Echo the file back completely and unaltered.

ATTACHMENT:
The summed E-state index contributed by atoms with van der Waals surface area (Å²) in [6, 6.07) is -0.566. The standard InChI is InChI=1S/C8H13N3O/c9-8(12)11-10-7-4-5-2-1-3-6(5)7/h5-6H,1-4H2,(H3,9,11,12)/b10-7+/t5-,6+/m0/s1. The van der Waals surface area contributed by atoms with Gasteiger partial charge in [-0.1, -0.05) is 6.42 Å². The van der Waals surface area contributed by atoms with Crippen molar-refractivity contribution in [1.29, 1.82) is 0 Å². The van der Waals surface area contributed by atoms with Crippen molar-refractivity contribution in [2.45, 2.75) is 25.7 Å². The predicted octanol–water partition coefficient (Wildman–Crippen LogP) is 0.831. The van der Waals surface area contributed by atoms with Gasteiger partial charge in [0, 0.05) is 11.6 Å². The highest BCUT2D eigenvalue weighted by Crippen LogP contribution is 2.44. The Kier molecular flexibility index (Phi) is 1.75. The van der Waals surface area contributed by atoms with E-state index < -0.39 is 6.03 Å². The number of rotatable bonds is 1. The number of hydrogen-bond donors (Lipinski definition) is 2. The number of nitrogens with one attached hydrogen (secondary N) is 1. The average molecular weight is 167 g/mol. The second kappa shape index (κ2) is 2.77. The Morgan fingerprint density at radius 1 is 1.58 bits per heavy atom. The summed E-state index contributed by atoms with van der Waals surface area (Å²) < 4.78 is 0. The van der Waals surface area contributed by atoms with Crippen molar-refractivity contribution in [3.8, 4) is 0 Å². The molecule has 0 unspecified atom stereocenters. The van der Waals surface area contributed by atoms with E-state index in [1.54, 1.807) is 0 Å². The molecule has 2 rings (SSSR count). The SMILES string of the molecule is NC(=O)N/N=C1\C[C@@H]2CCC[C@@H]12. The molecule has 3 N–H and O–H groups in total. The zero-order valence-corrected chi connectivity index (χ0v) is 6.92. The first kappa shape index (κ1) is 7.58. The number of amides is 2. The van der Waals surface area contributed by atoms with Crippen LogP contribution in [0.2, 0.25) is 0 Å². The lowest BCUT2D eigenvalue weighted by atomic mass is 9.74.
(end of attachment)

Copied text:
The summed E-state index contributed by atoms with van der Waals surface area (Å²) in [6, 6.07) is -0.566. The standard InChI is InChI=1S/C8H13N3O/c9-8(12)11-10-7-4-5-2-1-3-6(5)7/h5-6H,1-4H2,(H3,9,11,12)/b10-7+/t5-,6+/m0/s1. The van der Waals surface area contributed by atoms with Gasteiger partial charge in [-0.1, -0.05) is 6.42 Å². The van der Waals surface area contributed by atoms with Crippen molar-refractivity contribution in [1.29, 1.82) is 0 Å². The van der Waals surface area contributed by atoms with Crippen molar-refractivity contribution in [2.45, 2.75) is 25.7 Å². The predicted octanol–water partition coefficient (Wildman–Crippen LogP) is 0.831. The van der Waals surface area contributed by atoms with Gasteiger partial charge in [0, 0.05) is 11.6 Å². The highest BCUT2D eigenvalue weighted by Crippen LogP contribution is 2.44. The Kier molecular flexibility index (Phi) is 1.75. The van der Waals surface area contributed by atoms with E-state index < -0.39 is 6.03 Å². The number of rotatable bonds is 1. The number of hydrogen-bond donors (Lipinski definition) is 2. The number of nitrogens with one attached hydrogen (secondary N) is 1. The average molecular weight is 167 g/mol. The second kappa shape index (κ2) is 2.77. The Morgan fingerprint density at radius 1 is 1.58 bits per heavy atom. The summed E-state index contributed by atoms with van der Waals surface area (Å²) < 4.78 is 0. The van der Waals surface area contributed by atoms with Crippen molar-refractivity contribution in [3.8, 4) is 0 Å². The molecule has 0 unspecified atom stereocenters. The van der Waals surface area contributed by atoms with E-state index in [1.54, 1.807) is 0 Å². The molecule has 2 rings (SSSR count). The SMILES string of the molecule is NC(=O)N/N=C1\C[C@@H]2CCC[C@@H]12. The molecule has 3 N–H and O–H groups in total. The zero-order valence-corrected chi connectivity index (χ0v) is 6.92. The first kappa shape index (κ1) is 7.58. The number of amides is 2. The van der Waals surface area contributed by atoms with Crippen LogP contribution in [0.2, 0.25) is 0 Å². The lowest BCUT2D eigenvalue weighted by atomic mass is 9.74.